The US blinked in two symbolic stare-downs with Russia, but Secretary of State Condoleezza Rice said Moscow was not back in global good graces four months after it invaded a small, US-backed neighbor.
Rice and other NATO foreign ministers agreed on Tuesday to gradually resume talks with Russia that were frozen after the brief war in Georgia. As expected, the US also bowed to European and Russian opposition and agreed to shelve any quick plans to invite Georgia and Ukraine into the NATO alliance.
The chief US diplomat, summing up her last session with NATO colleagues, said the alliance was unified in rejecting the Russian invasion and insisted that Moscow had paid a price.
She and other US officials minimized differences with Europe over the best strategy to deal with Russian ambitions in Europe.
“I don’t think this is in any way business as usual,” Rice told reporters.
Rice then gave some bullet points. Russia, she said, had failed to topple the Georgian government or flatten its economy and failed to rally mainstream support for its position that two breakaway Georgian regions deserve recognition as independent states.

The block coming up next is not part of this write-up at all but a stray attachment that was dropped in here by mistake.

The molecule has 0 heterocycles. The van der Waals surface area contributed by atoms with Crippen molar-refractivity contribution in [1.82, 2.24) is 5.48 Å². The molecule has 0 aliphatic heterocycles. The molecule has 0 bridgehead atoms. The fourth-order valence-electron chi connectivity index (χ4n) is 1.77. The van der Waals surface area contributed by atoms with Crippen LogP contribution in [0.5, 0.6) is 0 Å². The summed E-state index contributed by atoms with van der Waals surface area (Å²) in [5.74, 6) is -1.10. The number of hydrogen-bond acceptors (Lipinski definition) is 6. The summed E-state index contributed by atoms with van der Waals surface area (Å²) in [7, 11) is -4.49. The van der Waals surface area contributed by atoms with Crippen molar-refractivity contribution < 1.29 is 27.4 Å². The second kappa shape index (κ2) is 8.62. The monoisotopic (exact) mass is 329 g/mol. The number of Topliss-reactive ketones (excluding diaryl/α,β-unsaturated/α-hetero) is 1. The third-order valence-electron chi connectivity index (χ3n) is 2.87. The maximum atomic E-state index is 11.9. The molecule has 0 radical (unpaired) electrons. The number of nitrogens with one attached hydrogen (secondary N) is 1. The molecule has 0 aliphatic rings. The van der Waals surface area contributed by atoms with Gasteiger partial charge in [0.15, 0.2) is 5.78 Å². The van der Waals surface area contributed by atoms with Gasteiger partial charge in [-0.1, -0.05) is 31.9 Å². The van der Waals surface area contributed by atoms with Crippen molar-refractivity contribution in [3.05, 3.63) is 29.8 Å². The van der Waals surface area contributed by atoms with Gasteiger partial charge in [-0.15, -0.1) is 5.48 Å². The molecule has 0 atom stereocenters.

Although Russian forces remain in those regions, despite objections from the US and other countries, Russia should not assume the world is complacent, Rice said.
“What it’s gotten Russia is a lot of scrutiny,” she said.
The NATO-Russia talks will resume at a low level, the NATO ministers said.
Immediately after Russian forces moved on Georgia, Washington led the initiative to freeze the NATO-Russia Council.
The forum had provided a setting for regular meetings of Russian and alliance foreign ministers. Several European allies are pushing for a return to talks with Moscow.
As the US wanted, the ministers restated a decision taken in April that Georgia and Ukraine could one day join NATO despite Russia’s strong opposition.
They agreed to step up military and political assistance to help the two countries prepare, but stopped short of granting them a formal “membership action plan” considered a key step toward joining the Western alliance.
That kicks the largest questions about the US approach to Russia to the incoming administration of president-elect Barack Obama.